AKA Stressed-Senior-With-Too-Much-To-Handle

“Man, I Wish I Knew This When I Started!”

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    Here are some academic tricks I’ve learned at Portland State. I hope these hints help you become a stellar Viking scholar:   

Calendar Your Studies. Enter ALL assignment and exam deadlines into your calendar or organizer. Planning ahead saves cramming later!

Don’t be a perfectionist.  I don’t advocate skipping readings, but when an exam is upon you, there may be more benefit in reviewing your notes, lecture slides, and other class materials than in every precious word in the readings.

Be succinct on essay tests and class presentations.  Being long-winded won’t help your grade, but your grade will drop with unfinished essay exams.  An instructor will cut you off in class if you go over time on presentations.

Demand rigor in your education:  Ask everyone who the best professors are. Can’t hear student comments in class?  Ask the professor to repeat them. If your professor is doing something wrong or inaccurate with grading, points, or on the syllabus, approach them about the matter.  You will usually get satisfaction.

You have a right not to be distracted in class by your classmates’ smart phone and Facebook fetishes.  Complain to your prof after class or during office hours; they will respond.  And don’t BE that in-class surfing addict. It’s distracting and rude to fellow students. Go in the hallway.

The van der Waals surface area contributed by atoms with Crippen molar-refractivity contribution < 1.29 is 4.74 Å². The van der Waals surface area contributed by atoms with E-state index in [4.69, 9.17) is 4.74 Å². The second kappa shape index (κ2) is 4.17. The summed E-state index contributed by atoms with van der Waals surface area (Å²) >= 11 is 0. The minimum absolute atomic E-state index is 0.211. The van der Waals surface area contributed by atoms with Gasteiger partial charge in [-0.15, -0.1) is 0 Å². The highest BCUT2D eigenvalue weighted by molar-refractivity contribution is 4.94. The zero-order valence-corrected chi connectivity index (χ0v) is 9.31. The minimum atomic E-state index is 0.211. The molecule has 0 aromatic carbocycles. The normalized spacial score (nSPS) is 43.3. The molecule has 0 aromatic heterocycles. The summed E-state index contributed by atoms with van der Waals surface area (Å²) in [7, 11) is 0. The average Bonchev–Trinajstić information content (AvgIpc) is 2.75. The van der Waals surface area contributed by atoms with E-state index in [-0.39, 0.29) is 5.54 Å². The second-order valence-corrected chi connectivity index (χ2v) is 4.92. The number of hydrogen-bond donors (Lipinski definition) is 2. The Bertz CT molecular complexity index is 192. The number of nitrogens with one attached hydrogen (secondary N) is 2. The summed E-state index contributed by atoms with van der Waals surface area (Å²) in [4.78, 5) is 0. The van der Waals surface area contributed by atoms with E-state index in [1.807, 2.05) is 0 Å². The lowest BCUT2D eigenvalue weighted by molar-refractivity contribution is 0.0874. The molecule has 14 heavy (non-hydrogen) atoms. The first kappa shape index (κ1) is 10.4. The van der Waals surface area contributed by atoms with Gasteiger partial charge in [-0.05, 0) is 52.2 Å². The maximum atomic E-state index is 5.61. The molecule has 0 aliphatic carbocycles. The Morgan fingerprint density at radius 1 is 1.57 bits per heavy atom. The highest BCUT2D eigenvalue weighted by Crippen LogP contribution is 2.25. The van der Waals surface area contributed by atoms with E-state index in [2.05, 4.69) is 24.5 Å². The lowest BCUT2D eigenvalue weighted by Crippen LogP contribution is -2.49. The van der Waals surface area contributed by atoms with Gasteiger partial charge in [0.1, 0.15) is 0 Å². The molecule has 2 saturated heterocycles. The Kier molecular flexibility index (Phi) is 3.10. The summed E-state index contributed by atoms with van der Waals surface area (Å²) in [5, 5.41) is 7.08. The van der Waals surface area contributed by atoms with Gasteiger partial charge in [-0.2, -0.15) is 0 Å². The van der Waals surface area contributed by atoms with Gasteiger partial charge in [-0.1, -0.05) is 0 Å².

For now, avoid online PSU classes like STDs.  Nonverbal communication is 66 percent of all communication, and online classes remove almost all live teacher-student contact and student-to-student contact. Plus, PSU charges you an extra $160 in “online learning fees” for the privilege. Learn more in my Vanguard story “Clicking for Classes” here.

Need a quiet study spot?  The Quiet Study Lounge on the 4th floor of Smith features the soft, rustling leaves of Park Blocks trees, cushy furniture, and seriously quiet students.  Another seriously quiet spot is the 7th floor mini-library in the Urban Center Building.

Concerned about negotiating this university?  Consider taking the well-run College Success courses (UNST 199 and UNST 399).

Local hangout hint:  25-cent coffee all the time at Big Town Hero, 1923 SW 6th Ave., between College and Hall.

         Also, check out my Vanguard article on the “Top 20 Big Words You Need In College” for more help!

You Are Not Alone

For the longest time, I felt that no one could ever really understand my troubles. We all have issues, concerns, and problems, but I felt I was on my own. I am the first one in my family to attend a university, and this tends to be a bit overwhelming and exciting for most students. Yet, over time I kept feeling frustrated, lost, and even sad. I simply didn’t know what was going on with me. This kept happening for a while and it got worse.

It wasn’t until I had several panic attacks that my family and I knew something was wrong. Our family doctor knew what was going on. He diagnosed me with Anxiety Disorder. I was a bit relieved to know what I had yet; my symptoms persisted even after getting on medication. Time passed by and I started to feel better.

However, I just had a recent panic attack. It has been over a year since I had one. I realized that I needed to take care of myself better by getting professional help and by reaching out to everyone I know. I was relying on my medication too much, and hadn’t developed a support system. This is critical for a well-rounded and healthy recovery and growth. I advise everyone to reach out for support from everyone they know and to go to SHAC or any medical center to get professional help. You are not alone, there is help out there.